This article describes a concise history of Basel I & II and provides an overview of the key Basel III rules and regulations. In addition, a comparison of Basel II & Basel III is illustrated.
The 1, 2, 3’s of Basel
It all started in 1988 with Basel I, a document provided by the Basel Committee on Banking Supervision (BCBS) which gave life to the Basel Accords. The Basel Accords are recommendations on banking laws and regulations. A key proposal of Basel I was to reduce bank exposure to credit risk by holding enough capital; 8% of its risk-weighted assets.
In June 2004, BCBS issued a revised version of the Basel Accords, Basel II. The Accords were amended in order to facilitate a more comprehensive, sophisticated and risk-sensitive approach for banks to calculate regulatory capital necessary to protect against various types of risks.
The recent financial crisis underlined a number of weak areas in the Basel II rules. On September 12, 2010, the Group of Central Bank Governors and Heads of Supervision, the oversight body of the BCBS issued a press release announcing its full endorsement of the agreement it had reached on July, 26 2010 in relation to the proposed reforms to the Basel II framework. These proposed reforms have been endorsed by G-20 on November 12, 2010 at the Seoul Summit and are now referred to as Basel III.
Basel III: Three Pillars Still Standing
Basel III was essentially designed to address the weaknesses of the recent crisis; however its intent is to prepare the banking industry for future economic downturns as well. The framework enhances firm-specific measures and includes macroprudential regulations to help create a more stable banking sector.
The basic structure of Basel III remains unchanged with three mutually reinforcing pillars.
Key Elements of Basel III
Better Capital Quality
Basel III has introduced a much stricter definition of capital. Higher quality capital means more loss-absorbing capacity, which in turn means that banks will be stronger, allowing them to better withstand periods of stress.
Capital Conservation Buffer
Banks will be required to hold a capital conservation buffer of 2.5%. The purpose of the conservation buffer is to ensure that banks maintain a cushion of capital that can be used to absorb losses during periods of financial and economic stress.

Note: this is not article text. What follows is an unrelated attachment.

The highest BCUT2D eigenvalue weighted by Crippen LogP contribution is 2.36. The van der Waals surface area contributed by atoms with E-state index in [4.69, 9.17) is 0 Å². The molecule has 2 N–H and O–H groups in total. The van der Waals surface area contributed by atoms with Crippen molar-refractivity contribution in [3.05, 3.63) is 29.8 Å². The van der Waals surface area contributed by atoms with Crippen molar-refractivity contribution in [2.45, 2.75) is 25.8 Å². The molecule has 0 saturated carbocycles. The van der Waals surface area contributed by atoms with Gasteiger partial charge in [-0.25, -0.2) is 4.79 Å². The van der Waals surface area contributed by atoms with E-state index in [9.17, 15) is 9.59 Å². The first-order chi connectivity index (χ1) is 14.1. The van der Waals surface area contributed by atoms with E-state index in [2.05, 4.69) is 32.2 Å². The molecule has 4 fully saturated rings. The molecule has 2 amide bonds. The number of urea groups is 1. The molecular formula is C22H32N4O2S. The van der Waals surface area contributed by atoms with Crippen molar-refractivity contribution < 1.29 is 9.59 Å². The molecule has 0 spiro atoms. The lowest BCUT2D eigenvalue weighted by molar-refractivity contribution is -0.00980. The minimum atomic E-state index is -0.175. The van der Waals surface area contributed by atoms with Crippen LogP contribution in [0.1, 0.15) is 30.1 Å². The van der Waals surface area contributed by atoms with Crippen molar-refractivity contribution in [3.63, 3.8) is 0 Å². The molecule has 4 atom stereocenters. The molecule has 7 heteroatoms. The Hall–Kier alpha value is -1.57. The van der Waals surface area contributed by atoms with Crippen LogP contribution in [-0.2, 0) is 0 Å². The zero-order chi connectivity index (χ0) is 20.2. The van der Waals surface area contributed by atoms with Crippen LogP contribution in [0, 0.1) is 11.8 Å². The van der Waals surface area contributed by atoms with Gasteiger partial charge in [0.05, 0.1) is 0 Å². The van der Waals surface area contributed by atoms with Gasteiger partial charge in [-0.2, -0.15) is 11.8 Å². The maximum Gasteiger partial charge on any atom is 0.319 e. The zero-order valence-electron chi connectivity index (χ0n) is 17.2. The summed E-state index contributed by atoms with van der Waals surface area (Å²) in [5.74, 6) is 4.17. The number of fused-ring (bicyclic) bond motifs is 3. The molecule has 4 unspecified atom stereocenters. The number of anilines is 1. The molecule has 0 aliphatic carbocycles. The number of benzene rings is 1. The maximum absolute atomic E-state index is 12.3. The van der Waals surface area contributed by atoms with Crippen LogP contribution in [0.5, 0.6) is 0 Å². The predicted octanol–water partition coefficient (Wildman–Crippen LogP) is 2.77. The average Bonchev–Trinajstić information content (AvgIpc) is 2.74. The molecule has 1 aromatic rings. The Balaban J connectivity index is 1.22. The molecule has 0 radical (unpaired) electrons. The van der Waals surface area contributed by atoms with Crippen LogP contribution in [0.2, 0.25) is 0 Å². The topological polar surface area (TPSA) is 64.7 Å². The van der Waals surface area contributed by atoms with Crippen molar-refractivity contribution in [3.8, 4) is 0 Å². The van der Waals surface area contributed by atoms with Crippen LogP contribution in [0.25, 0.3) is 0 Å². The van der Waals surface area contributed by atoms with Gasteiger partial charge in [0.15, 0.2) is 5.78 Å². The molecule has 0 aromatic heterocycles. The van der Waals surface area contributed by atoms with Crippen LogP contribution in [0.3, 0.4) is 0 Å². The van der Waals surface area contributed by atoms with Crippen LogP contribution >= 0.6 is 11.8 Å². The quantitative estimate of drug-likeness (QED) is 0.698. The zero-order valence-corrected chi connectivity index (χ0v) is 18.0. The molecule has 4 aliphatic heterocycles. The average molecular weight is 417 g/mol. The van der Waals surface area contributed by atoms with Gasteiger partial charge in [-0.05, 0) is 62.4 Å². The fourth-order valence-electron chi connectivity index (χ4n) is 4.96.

The objective of the countercyclical buffer is to increase capital requirements in good times and decrease in bad times. The buffer will slow banking activity when it overheats and will encourage lending when times are tough. The buffer will range from 0% to 2.5%, consisting of common equity or other fully loss-absorbing capital.
Minimum Common Equity and Tier 1 Capital Requirements
The minimum requirement for common equity, the highest form of loss-absorbing capital, is raised from the current 2% to 4.5% of total risk-weighted assets. The overall Tier 1 capital requirement, consisting of not only common equity but also other qualifying financial instruments, will increase from the current minimum of 4% to 6%. The minimum total capital requirement will remain at the current 8% level; however, the required total capital will increase to 10.5% when combined with the conservation buffer.
The financial crises pointed out that the value of many assets fell more quickly than assumed from historical experience. As a result, Basel III rules include a leverage ratio to serve as a safety net. A leverage ratio is the relative amount of capital to total assets (not risk-weighted). This aims to put a cap on swelling of leverage in the banking sector on a global basis. A 3 percent leverage ratio of Tier 1 will be tested before a mandatory leverage ratio is introduced in January 2018.
A framework for liquidity risk management will be created. A new Liquidity Coverage Ratio (LCR) and Net Stable Funding Ratio (NSFR) will be introduced in 2015 and 2018, respectively. These two ratios will be discussed in detail in future articles regarding liquidity risk.
Systemically Important Financial Institutions (SIFI)
As part of the macroprudential framework, systemically important banks will be expected to have loss-absorbing capability beyond the Basel III requirements. Options for implementation include capital surcharges, contingent capital and bail-in-debt.
Basel II vs. Basel III
The BCBS and the G-20 Leaders agree that the reforms should be introduced in a way that does not impede the recovery of the real economy. In addition, time is provided for translation of the new internationally agreed standards into national legislation. A great summary of the phase-in arrangements of the new rules can be found here: http://www.bis.org/press/p100912b.pdf